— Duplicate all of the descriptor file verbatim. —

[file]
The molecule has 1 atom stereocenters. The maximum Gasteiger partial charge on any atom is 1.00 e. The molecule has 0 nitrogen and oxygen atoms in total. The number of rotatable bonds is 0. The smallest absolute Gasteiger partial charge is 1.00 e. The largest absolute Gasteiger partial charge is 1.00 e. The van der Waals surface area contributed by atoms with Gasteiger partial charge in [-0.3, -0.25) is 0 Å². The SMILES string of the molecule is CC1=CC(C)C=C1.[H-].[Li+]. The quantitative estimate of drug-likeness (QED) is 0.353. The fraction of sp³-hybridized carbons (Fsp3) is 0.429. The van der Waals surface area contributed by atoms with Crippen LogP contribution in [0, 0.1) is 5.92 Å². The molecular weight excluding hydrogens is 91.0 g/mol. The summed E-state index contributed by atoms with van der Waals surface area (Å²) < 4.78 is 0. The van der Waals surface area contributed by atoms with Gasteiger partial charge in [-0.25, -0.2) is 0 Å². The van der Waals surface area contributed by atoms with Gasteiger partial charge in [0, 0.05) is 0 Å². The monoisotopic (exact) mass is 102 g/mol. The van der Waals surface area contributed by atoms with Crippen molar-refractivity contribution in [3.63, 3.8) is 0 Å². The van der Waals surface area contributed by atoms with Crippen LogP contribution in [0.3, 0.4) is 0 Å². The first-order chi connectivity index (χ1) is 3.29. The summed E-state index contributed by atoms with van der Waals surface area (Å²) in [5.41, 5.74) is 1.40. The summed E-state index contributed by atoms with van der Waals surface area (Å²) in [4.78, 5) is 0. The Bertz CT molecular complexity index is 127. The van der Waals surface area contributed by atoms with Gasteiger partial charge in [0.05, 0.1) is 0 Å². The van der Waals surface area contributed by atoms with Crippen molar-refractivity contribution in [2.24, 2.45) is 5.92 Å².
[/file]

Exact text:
The molecule has 1 atom stereocenters. The maximum Gasteiger partial charge on any atom is 1.00 e. The molecule has 0 nitrogen and oxygen atoms in total. The number of rotatable bonds is 0. The smallest absolute Gasteiger partial charge is 1.00 e. The largest absolute Gasteiger partial charge is 1.00 e. The van der Waals surface area contributed by atoms with Gasteiger partial charge in [-0.3, -0.25) is 0 Å². The SMILES string of the molecule is CC1=CC(C)C=C1.[H-].[Li+]. The quantitative estimate of drug-likeness (QED) is 0.353. The fraction of sp³-hybridized carbons (Fsp3) is 0.429. The van der Waals surface area contributed by atoms with Crippen LogP contribution in [0, 0.1) is 5.92 Å². The molecular weight excluding hydrogens is 91.0 g/mol. The summed E-state index contributed by atoms with van der Waals surface area (Å²) < 4.78 is 0. The van der Waals surface area contributed by atoms with Gasteiger partial charge in [-0.25, -0.2) is 0 Å². The van der Waals surface area contributed by atoms with Gasteiger partial charge in [0, 0.05) is 0 Å². The monoisotopic (exact) mass is 102 g/mol. The van der Waals surface area contributed by atoms with Crippen molar-refractivity contribution in [3.63, 3.8) is 0 Å². The van der Waals surface area contributed by atoms with Crippen LogP contribution in [0.3, 0.4) is 0 Å². The first-order chi connectivity index (χ1) is 3.29. The summed E-state index contributed by atoms with van der Waals surface area (Å²) in [5.41, 5.74) is 1.40. The summed E-state index contributed by atoms with van der Waals surface area (Å²) in [4.78, 5) is 0. The Bertz CT molecular complexity index is 127. The van der Waals surface area contributed by atoms with Gasteiger partial charge in [0.05, 0.1) is 0 Å². The van der Waals surface area contributed by atoms with Crippen molar-refractivity contribution in [2.24, 2.45) is 5.92 Å².